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  • Writer's pictureMary Shackelton, MPH, ND


Be Wary of Natural

Years ago, there were very few options available to those of us who wished to reduce our exposure to fragrance and other unwanted chemicals. We could buy soap at the grocery store and suffer through the “Irish Spring” scent not knowing there would soon be a tidal wave of new products that were safer for us and for the environment. Now there is choice upon choice when it comes to choosing great products in every area of our lives from dish soap to candles, from shampoo and conditioner to mascara.

A word about being “faux green,” also called “greenwashing”—don’t let marketing and packaging fool you as it has me so many times. Because there is a bigger market for cleaner products than ever before, companies are making false label claims hoping you do not know the difference. The manufacturers might claim “ all natural fragrance” which is somewhat of an oxymoron. There is no such thing as fragrance that is natural- by definition manufacturers can say “fragrance” but it might contain up to 300 different chemicals that make up that fragrance.

All natural ingredients is a big seller but if you look closely, you might find that the label contains many ingredients that do not exist in nature but are manufactured- thus they are not natural. A recent trip to a store in my home town Boulder Colorado which has a healthy vibe, a environmentally concerned demographic and a foot forward in the world of natural, a woman told me that the products they were selling were “clean”. I grabbed a bottle of perfume curious as to how they did it, and sure enough, it was like every other perfume in terms of its ingredients. Fragrance and other ingredients that we are trying to avoid in order to steer clear of phlalates, paragons and other unwanted chemicals. The packaging however was very clean… clean lines, simple and attractive. So in her mind, the ingredients matched the outside of the package. I did a quick tutorial for her letting her know this product was not clean in any way.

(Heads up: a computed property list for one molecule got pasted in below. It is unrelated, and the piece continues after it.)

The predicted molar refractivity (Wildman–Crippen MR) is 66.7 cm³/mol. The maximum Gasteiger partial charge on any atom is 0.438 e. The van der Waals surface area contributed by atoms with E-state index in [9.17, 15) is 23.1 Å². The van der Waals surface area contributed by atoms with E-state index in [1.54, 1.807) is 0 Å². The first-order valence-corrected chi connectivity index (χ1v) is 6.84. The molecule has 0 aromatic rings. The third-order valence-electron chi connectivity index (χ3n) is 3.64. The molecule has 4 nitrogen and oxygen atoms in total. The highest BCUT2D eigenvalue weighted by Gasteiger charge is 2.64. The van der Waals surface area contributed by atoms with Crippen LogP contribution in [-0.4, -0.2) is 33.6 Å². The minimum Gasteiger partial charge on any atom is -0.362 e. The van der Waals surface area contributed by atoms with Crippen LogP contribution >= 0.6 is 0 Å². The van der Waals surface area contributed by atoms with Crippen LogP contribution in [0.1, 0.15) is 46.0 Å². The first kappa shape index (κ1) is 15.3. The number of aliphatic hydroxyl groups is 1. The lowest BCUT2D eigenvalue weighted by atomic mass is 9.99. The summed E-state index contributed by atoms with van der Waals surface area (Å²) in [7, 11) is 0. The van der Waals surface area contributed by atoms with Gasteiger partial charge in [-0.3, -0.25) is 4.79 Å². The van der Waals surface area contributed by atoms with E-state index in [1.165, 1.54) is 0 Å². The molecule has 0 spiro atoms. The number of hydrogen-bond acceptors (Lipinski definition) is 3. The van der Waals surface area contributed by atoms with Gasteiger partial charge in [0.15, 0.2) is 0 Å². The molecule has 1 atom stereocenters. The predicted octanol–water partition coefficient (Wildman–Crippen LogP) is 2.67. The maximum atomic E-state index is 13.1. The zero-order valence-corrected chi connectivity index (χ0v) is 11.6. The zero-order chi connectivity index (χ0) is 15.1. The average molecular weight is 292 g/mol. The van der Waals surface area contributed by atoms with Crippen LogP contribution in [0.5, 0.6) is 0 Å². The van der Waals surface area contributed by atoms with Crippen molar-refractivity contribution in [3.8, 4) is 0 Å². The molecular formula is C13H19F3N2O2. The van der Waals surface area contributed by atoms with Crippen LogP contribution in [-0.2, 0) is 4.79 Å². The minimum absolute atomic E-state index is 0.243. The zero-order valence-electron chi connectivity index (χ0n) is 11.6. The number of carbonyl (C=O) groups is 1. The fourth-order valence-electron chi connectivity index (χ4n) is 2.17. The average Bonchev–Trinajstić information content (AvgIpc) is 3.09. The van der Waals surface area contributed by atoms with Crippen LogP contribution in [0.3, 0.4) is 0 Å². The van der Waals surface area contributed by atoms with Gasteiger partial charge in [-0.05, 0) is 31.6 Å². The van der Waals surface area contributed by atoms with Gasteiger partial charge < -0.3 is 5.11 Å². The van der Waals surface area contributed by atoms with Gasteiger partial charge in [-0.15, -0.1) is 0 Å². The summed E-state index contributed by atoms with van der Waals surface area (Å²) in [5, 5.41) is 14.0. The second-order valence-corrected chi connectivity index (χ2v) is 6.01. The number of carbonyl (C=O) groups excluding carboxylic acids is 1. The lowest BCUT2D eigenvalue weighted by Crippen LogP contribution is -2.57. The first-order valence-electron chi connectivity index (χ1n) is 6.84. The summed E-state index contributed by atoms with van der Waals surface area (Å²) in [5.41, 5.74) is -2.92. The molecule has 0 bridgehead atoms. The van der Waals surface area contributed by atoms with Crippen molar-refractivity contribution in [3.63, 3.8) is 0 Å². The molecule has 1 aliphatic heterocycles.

The number one rule and habit to create: read labels before you purchase any product. It is still legal to call a product “Organic Plant Lotion” even if it has absolutely no organic ingredients in it. It is also legal to call a product “green,” even if it includes a lot of fragrance. These labels are enticing to someone who wants a cleaner product but taking a closer look at the ingredients will reveal if it is truly clean or not. In order to demonstrate that a product has met defined organic standards, it has to have a seal such as USDA Organic. That seal guarantees that at least 95 percent of the ingredients are organic. Don’t be fooled by the packaging.

The ingredients in most products are often difficult to pronounce or recognize, how do you know if something is truly natural and safe? If you are unsure if your product is safe or not, there is a great resource that can help. It takes the guesswork out of all of your questions for every single product that you currently use. It is the Environmental Working Group website. They have created and extensive data base of every single product you use that are personal care products to cleaning products. “skin deep” database allows you to search for the product in question and it will rate the product for you in terms of it’s safety. It will share research articles about the ingredients found in the product and will give it a “green” light if it is safe or a “red” light if you should avoid it. For fun, type in your sunscreen, lipstick and body moisturizer and see if they are worthy of your use or not. Over time, this tool will help you clean up your beauty, skin care and household cleaning products and you will be reducing your exposure on a daily basis to unwanted and hidden chemicals. Buy smarter and you win!!!

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